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Keep Money in Your Travel Budget by Saving at the Airport

Most of us set a budget before we head out on vacation. We plan for a place to stay, food, plane tickets, and entertainment. What many of us forget to budget for is airport expenses. When you have a quick flight with no layover this might not be an issue, but if you’re flying far away your bound to get stuck in hustle and bustle of airport life. I think the endless boredom is what makes people want to spend money. Either that or you have security issues and they make you throw away “prohibited items”. Here are a few tips that will help you out in the airport.

1)   Bring empty water bottles- If you’re spending all day traveling, you’re bound to get thirsty. It’s tempting to hit up Starbucks or any other miscellaneous shop that will meet your needs. However, if you didn’t budget for that expense, you should save your money for your destination. If you have empty water bottles you can get them through security and fill them up on the other side. I’d say that on this trip (did I mention I’m on vacation?) it has easily saved us $30 (because we’ve had such long layovers).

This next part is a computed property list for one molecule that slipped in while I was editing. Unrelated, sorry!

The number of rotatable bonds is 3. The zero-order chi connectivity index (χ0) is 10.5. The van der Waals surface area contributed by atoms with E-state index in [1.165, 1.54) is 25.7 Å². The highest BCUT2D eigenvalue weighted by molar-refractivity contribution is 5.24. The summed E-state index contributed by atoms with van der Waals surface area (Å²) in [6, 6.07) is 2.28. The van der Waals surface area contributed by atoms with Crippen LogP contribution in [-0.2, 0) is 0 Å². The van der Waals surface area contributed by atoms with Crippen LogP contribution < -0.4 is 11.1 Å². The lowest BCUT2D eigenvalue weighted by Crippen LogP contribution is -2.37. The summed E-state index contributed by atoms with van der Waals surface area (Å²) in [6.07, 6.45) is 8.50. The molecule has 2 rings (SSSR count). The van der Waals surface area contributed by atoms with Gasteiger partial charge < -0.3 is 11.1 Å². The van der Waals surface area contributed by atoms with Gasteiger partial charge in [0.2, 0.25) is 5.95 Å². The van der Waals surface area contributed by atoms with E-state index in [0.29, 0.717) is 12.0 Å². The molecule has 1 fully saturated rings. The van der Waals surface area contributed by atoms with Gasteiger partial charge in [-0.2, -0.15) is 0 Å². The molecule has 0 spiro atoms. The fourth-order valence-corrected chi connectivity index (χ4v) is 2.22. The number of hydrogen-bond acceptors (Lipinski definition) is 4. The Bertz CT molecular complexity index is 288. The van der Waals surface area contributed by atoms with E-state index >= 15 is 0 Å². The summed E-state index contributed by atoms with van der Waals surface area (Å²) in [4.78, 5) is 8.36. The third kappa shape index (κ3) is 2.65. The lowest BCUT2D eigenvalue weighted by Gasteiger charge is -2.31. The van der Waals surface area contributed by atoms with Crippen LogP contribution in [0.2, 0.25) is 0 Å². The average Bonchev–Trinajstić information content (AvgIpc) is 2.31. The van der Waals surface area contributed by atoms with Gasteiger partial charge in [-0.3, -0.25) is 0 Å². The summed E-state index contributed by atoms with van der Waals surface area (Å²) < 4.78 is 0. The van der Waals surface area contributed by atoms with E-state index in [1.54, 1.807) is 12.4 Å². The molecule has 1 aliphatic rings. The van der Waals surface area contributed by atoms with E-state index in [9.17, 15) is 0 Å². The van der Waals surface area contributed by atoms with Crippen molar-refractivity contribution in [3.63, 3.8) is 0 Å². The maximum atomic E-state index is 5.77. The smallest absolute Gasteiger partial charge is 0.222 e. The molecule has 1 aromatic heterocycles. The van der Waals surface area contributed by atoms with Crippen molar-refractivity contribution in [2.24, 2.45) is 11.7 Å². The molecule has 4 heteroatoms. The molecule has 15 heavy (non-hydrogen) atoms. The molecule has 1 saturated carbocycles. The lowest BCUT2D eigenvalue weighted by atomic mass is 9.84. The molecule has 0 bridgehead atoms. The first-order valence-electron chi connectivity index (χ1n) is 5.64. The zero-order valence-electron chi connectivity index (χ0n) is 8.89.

2) Bring snacks with you- Just like being thirsty, you’re probably going to get hungry at the airport. Once they have you trapped in the terminal, the food prices go up tremendously! There are few rules against taking snack into the airport (Here is a list of prohibited items). On our trip we have easily saved money (probably $40) by eating these snacks for meals.

3) Put your toiletries in a 1 quart zip lock bag- This is a basic rule that most frequent fliers know by heart, but if you’re not a frequent flier, it can be easily forgotten. These items are three times more expensive at the airport then they would be at a normal store! I did forget the bag, and I had to buy all new stuff when I landed. Even if you remember your zip lock you could bring extras incase whomever you’re traveling with forgets!

If you do these three things it will definitely help your travel budget. You’ll still be bored, but saving money always feels good. Do you know of any other airport tricks to help save money?

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Posted by on June 11, 2012 in Uncategorized

 

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Helpful Chart for Out-of-Season Shopping

Buying anything out of season is a trick budget friendly people have been using forever. I’ll have to admit that I’m terrible at doing this. It’s one of those things that always sounds good to do, but ends up being forgotten about. Then, once the item is needed, I remember I should have bought it 6 months ago. Luckily I needed a water resistant jacket for my upcoming trip to Ireland (yes it’s supposed to rain the whole time we are there) which enabled me to see other great deals on jackets. We are talking +80% off kind of deals, or the clearance on top of clearance items. I kept thinking, “If only there was a way for me to remember when the best time is to buy certain things so I can get these types of bargains all the time.”